Sun | Apr 5, 2020

'I was afraid' - Witness says he lied about his name to INDECOM out of fear

Published:Thursday | November 29, 2018 | 12:00 AMNickoy Wilson/Gleaner Writer

A Clarendon taxi operator told the court yesterday that he gave the Independent Commission of Investigations (INDECOM) a false name in his first three statements out of fear.

"I was afraid because of what I see happening," the witness said, testifying in the trial for three police officers at the Home Circuit Court in downtown Kingston.

Detective Corporal Kevin Adams, District Constable Howard Brown, and Constable Carl Bucknor are being tried for the murder of Andrew Bisson on September 5, 2011, in a board house in the Corn Piece district in Hayes, Clarendon.

The witness was responding to questions posed by presiding judge Chief Justice Bryan Sykes, who also asked him what had convinced him to give his real name seven years after giving his first statement to INDECOM.

He told the judge that about two weeks ago, he realised that INDECOM was the right channel through which to get justice.

INDECOM is said to have collected statements from the witness on September 6, 2011; March 27, 2014; July 12, 2014; November 5, 2018; and November 22, 2018. The witness is said to have used a false name when making the first three statements.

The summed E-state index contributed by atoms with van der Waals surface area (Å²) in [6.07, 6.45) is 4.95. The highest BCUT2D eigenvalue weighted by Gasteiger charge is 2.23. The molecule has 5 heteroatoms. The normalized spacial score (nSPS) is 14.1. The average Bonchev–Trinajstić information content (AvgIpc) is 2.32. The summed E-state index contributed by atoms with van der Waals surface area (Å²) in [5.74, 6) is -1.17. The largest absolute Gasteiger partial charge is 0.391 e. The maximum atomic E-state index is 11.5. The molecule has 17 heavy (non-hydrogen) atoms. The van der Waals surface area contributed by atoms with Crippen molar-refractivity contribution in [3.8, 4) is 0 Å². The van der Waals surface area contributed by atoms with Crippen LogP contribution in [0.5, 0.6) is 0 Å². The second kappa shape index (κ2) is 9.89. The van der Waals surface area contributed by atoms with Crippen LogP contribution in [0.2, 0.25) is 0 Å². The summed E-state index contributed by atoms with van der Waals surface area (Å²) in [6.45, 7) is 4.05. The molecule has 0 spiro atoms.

Before that, the witness was crossed-examined by Adam's attorney, Queen's Counsel Valerie Neita-Robertson.

The defence attorney asserted that it was the first time the witness mentioned policemen returning to the house on the day after the incident in his statement to INDECOM on November 22, 2018.

"Was it one or more than one?" Neita-Robertson asked.

"I can't tell you," the witness said.

She also asked, "When were you aware you were to be here in this hearing in 2018?"

"Good time now, miss," he said.

The attorney also suggested that the witness was missing in 2016 as INDECOM was unable to find him.

However, he rejected the assertion, saying: "I am a working man. I am always at work. I don't know."




She then asked, "Did you move?" to which he answered, "No, miss."

In her final question to the witness, Neita-Robertson asked if the explosions he heard after the policemen entered the room were shots being fired by the deceased, to which the prosecution promptly objected.

As the cross-examination continued, Bucknor's attorney, Queen's Counsel Kenneth Churchill Neita, said that in one of the witness' statements to INDECOM, he said that a policewoman went into the house with the three policemen before Bisson was killed.

Churchill Neita pointed out that the witness failed to make mention of the policewoman when he addressed the court on Tuesday.

"You are a chronic and habitual liar," Churchill Neita said to the witness.

The witness is said to have given a description of one of the policemen that went into the board house with Bisson.

Brown's attorney, Dwight Reece, while reading from one of the witness' statements, said that he described one of the policemen as being a stout Indian man with grey hair.

Directing the witness to look at the men in the dock, Reece asked, "Which one of them is the stout Indian one with grey hair?"

The witness said, "None a them have grey hair. People change up."

The trial continues today.